Russia Rebounds to Win Men’s Relay; USA Seventh, Just Missing Goal

Chelsea LittleFebruary 18, 2017
The men’s 4 x 7.5 k relay podium at 2017 IBU World Championships on Saturday in Hochfilzen, Austria, with Russia (c) in first, France (l) in second, and Austria (r) in third. (Photo: IBU World Champs/Twitter)

HOCHFILZEN, Austria—Redemption, validation, national pride: just a few of the things that were on the line in today’s 4 x 7.5 k relay at IBU World Championships.

For Austria, it was clear: a good performance on home soil was critical. The team hadn’t won a medal yet despite eight chances to do so.

For Germany, the question was whether their accomplished men’s team could live up to the expectations set by its younger women’s team, which has won every relay this year, including at World Championships.

For Norway, there had been no gold so far, but the men wanted to defend their title from last year’s Championships in Oslo.

Russia? Relays were seeming like the best way to take medals. They had earned bronze in the mixed relay, but been locked out ever since. Plus, the team has been embroiled in politics. Things were getting complicated.

France’s Martin Fourcade has dominated the whole season, but only won one gold at World Championships. Would the relay be the place he could finally get a second?

Plus, Canada won bronze in the team event last year, and the U.S. men’s team, often a top-six threat, was looking to capitalize on the energy from Lowell Bailey’s gold in the 20 k individual.

Any number of teams wanted a slice of the podium. But there were only three steps, and only one set of gold medals.

Out of the start, a team that nobody had expected shot to the front: Latvia. Andrejs Rastorgujevs, always one of the fastest skiers in the field, decided to make a breakaway already on the first loop. He then quickly cleaned prone and continued to lead on his own through the second loop.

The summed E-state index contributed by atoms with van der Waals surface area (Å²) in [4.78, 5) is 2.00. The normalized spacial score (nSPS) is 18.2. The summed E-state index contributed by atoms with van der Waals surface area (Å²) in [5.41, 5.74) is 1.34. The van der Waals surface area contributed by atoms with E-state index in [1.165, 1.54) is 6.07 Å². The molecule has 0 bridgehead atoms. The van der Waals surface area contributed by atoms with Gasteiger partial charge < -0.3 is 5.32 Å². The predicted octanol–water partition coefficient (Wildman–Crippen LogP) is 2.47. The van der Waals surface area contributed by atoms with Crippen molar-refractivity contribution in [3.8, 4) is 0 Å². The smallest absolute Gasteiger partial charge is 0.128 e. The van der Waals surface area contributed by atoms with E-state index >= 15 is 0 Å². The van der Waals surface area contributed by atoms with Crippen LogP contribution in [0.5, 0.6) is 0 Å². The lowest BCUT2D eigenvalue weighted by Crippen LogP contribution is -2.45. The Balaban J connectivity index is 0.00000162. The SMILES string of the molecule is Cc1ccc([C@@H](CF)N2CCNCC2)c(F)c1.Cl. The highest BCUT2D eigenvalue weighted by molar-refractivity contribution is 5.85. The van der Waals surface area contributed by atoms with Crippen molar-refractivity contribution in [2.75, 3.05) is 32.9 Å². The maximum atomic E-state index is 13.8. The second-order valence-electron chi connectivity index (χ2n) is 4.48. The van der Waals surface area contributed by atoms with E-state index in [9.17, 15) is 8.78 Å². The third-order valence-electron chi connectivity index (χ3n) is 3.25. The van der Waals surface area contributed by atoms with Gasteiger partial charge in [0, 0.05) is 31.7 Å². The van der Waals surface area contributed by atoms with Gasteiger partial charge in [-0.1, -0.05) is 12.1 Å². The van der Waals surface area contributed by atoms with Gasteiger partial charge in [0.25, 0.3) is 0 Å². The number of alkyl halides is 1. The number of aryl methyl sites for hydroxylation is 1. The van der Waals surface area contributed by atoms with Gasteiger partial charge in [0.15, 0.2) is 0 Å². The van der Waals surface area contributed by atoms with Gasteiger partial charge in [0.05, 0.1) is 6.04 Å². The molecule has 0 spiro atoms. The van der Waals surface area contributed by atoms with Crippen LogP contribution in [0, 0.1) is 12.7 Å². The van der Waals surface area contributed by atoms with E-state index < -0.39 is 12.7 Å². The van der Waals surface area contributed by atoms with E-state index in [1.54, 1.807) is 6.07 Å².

Using spares in standing, though, the strategy didn’t seem to pay off. Germany staked a claim as soon as he faltered, with veteran Erik Lesser cleaning both shooting stages with no spare rounds and then attacking the final loop. He tagged off to Benedikt Doll with 5.8 seconds on the competition.

“Erik is such a great finisher,” U.S. lead skier Lowell Bailey – who tagged off 12.4 seconds back in fourth place, after using one spare round – said of Lesser. “In that situation he is nearly unstoppable. Hats off to him. He knows how to ski relays.”

While Lesser had thrown down, many teams weren’t so far behind him. By the end of the third leg, Benedikt Doll had thrown away Germany’s lead with poor shooting and six teams were still within 32 seconds of first place. Gone were the U.S., Canada, and Norway. Anton Babikov had turned in a hero’s performance to take Russia to the front, and his team was now chased by Austria, France, Germany, Ukraine, and Italy.

Anton Shipulin had taken over for Russia with a slight lead over Austria and France. Martin Fourcade, the French anchor, chased hard, and passed Austria’s Dominik Landertinger. With a clean prone from both Fourcade and Shipulin, the race narrowed. But Shipulin still had some seconds of cushion when he came in for standing.

He needed them: Shipulin used one spare. Fourcade shot quickly, cleaned, and tried to catch the Russian. He left the range 4.2 seconds back, setting up a battle between two of the top men on the World Cup.

“Today the last round for me was the most difficult, because I knew that Martin Fourcade is a very strong athlete,” Shipulin said through a translator at the press conference. “I was just trying to run faster than him.”

It turned into the battle that wasn’t, however, with Shipulin pulling away and coasting to a 5.8-second win for Russia.

“I think it was too complicated for me today,” Fourcade said. “I am not in my best shape. Anton was really strong on the track. I tried in the beginning of the race to catch him, and I almost did it. But then he had a bit more power than I had.”

While the Russian fans weren’t the most numerous in the stands, they were among the most passionate. And the team had delivered for them.